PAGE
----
The Possibility of Veneration In The Evangelical Church

Much of the reasoning around the Seventh Ecumenical Council was that veneration already existed in the church. The issue was not whether veneration was a problem but where its practice was appropriate. There were many inappropriate examples that leaned to worship of icons (inappropriate adoration) or superstition. In some cases, problems such as adding flecks of icon paint to the communion wine for luck were happening.190 However, there were appropriate examples as well. The premise of the reasoning of the Seventh Council was that veneration of icons was very close to other kinds of veneration that was present in the church of the 9th century, and therefore, no great leap.

187 Ugolnik, 1989, p. 57.
188 An example of this would be the gold crosses adorning music award show guests or WWJD araphernalia that is common among younger people.
189 Ugolnik, 1989, p. 58.
190 Clendenin, 1994, p. 83.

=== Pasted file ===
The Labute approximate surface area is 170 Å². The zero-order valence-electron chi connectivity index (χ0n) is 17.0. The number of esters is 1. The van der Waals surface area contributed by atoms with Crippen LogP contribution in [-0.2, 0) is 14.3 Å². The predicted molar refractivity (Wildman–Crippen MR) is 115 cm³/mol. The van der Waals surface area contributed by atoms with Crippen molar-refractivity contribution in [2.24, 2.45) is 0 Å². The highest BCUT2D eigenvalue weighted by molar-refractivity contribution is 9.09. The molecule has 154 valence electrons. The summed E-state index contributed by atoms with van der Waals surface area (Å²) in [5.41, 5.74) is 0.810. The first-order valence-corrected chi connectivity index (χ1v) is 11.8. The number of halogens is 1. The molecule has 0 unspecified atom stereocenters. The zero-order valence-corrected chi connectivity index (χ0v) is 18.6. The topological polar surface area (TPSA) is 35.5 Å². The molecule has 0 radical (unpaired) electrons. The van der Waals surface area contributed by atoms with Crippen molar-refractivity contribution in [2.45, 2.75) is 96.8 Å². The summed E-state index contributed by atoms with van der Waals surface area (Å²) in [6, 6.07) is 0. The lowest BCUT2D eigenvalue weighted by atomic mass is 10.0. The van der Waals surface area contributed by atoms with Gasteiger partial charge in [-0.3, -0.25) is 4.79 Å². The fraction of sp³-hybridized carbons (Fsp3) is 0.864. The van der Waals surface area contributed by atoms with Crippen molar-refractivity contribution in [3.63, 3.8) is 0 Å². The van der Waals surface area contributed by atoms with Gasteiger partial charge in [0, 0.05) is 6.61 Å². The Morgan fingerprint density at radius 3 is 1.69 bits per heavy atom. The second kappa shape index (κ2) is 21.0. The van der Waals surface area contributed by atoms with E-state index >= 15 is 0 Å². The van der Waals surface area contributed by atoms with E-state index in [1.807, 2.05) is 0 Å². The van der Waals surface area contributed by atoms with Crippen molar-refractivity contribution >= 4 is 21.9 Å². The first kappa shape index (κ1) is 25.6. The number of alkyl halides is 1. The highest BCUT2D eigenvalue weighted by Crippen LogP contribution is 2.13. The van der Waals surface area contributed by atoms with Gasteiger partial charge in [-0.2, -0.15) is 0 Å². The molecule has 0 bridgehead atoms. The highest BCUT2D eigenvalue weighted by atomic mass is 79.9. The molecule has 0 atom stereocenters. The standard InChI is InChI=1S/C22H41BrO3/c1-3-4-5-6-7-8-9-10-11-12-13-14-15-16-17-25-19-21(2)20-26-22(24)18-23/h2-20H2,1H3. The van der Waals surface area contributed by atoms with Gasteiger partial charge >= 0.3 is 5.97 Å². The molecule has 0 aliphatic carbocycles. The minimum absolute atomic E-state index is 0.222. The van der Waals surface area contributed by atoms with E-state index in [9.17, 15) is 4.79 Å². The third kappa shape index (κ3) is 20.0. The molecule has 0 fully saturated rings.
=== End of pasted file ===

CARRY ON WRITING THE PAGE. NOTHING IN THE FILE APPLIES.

At first glance, however, it seems this argument is irrelevant for the Evangelical church of today. Most would suggest that veneration does not occur in any context in contemporary evangelicalism. But there are appearances of veneration, even though they would not be considered veneration and certainly admission would be unlikely. Some possible examples of veneration would include the Bible itself. The Evangelical emphasis on the inerrancy of the Bible that permeated the 20th century often appeared like bibliolatry. Specific acts of veneration were not formally required or observed, but the treatment of certain bibles or even versions of bibles was definitely similar to veneration. L’Engle suggests that the Bible is one of our greatest icons and potentially, one of our greatest idols. “The greater an icon is, the more dangerously easy it is for us to turn it into an idol.” “When the Bible becomes a thing in itself, rather than the word of God, it becomes an idol.”191 In any case, the appearance of veneration has often been present. Morgan suggests that Protestants interact with pictures of Christ much in the same way that Catholics do.192 It is debatable whether this exemplifies veneration or merely sentimentalism, but it is definitely interaction beyond the merely cerebral. Morgan refers to a study done by Emile Durkheim who argued, “…social thought can make us see things in the light that suits it”. We see Christ in the picture because we want to.193